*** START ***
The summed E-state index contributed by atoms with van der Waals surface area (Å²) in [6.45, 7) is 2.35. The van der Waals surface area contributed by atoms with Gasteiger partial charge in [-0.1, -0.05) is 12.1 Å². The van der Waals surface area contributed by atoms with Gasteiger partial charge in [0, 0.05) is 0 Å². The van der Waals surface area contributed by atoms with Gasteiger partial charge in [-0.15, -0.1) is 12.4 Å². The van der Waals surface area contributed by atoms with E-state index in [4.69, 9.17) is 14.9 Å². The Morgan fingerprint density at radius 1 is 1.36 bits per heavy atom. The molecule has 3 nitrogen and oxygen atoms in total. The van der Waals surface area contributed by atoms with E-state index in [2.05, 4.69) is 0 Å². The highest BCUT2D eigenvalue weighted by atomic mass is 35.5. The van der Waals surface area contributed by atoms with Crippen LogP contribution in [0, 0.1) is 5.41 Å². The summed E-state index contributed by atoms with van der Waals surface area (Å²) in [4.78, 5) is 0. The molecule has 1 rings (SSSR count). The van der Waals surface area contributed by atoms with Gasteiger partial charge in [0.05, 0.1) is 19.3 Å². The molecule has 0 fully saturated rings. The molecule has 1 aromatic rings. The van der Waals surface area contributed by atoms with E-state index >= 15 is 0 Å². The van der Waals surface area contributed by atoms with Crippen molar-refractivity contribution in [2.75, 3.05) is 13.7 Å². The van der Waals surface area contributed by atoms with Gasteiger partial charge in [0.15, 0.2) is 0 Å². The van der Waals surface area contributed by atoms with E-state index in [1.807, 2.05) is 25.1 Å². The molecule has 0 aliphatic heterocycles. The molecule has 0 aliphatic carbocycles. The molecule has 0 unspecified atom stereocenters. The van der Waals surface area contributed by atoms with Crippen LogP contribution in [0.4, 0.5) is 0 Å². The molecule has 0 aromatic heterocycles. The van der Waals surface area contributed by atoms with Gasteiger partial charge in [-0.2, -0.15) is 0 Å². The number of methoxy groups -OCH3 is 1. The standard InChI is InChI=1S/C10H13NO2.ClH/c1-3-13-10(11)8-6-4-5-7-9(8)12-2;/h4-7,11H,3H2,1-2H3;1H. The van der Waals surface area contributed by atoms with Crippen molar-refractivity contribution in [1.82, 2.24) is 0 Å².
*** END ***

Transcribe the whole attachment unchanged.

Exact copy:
The summed E-state index contributed by atoms with van der Waals surface area (Å²) in [6.45, 7) is 2.35. The van der Waals surface area contributed by atoms with Gasteiger partial charge in [-0.1, -0.05) is 12.1 Å². The van der Waals surface area contributed by atoms with Gasteiger partial charge in [0, 0.05) is 0 Å². The van der Waals surface area contributed by atoms with Gasteiger partial charge in [-0.15, -0.1) is 12.4 Å². The van der Waals surface area contributed by atoms with E-state index in [4.69, 9.17) is 14.9 Å². The Morgan fingerprint density at radius 1 is 1.36 bits per heavy atom. The molecule has 3 nitrogen and oxygen atoms in total. The van der Waals surface area contributed by atoms with E-state index in [2.05, 4.69) is 0 Å². The highest BCUT2D eigenvalue weighted by atomic mass is 35.5. The van der Waals surface area contributed by atoms with Crippen LogP contribution in [0, 0.1) is 5.41 Å². The summed E-state index contributed by atoms with van der Waals surface area (Å²) in [4.78, 5) is 0. The molecule has 1 rings (SSSR count). The van der Waals surface area contributed by atoms with Gasteiger partial charge in [0.05, 0.1) is 19.3 Å². The molecule has 0 fully saturated rings. The molecule has 1 aromatic rings. The van der Waals surface area contributed by atoms with E-state index >= 15 is 0 Å². The van der Waals surface area contributed by atoms with Crippen molar-refractivity contribution in [2.75, 3.05) is 13.7 Å². The van der Waals surface area contributed by atoms with Gasteiger partial charge in [0.15, 0.2) is 0 Å². The van der Waals surface area contributed by atoms with E-state index in [1.807, 2.05) is 25.1 Å². The molecule has 0 aliphatic heterocycles. The molecule has 0 aliphatic carbocycles. The molecule has 0 unspecified atom stereocenters. The van der Waals surface area contributed by atoms with Crippen LogP contribution in [0.4, 0.5) is 0 Å². The molecule has 0 aromatic heterocycles. The van der Waals surface area contributed by atoms with Gasteiger partial charge in [-0.2, -0.15) is 0 Å². The number of methoxy groups -OCH3 is 1. The standard InChI is InChI=1S/C10H13NO2.ClH/c1-3-13-10(11)8-6-4-5-7-9(8)12-2;/h4-7,11H,3H2,1-2H3;1H. The van der Waals surface area contributed by atoms with Crippen molar-refractivity contribution in [1.82, 2.24) is 0 Å².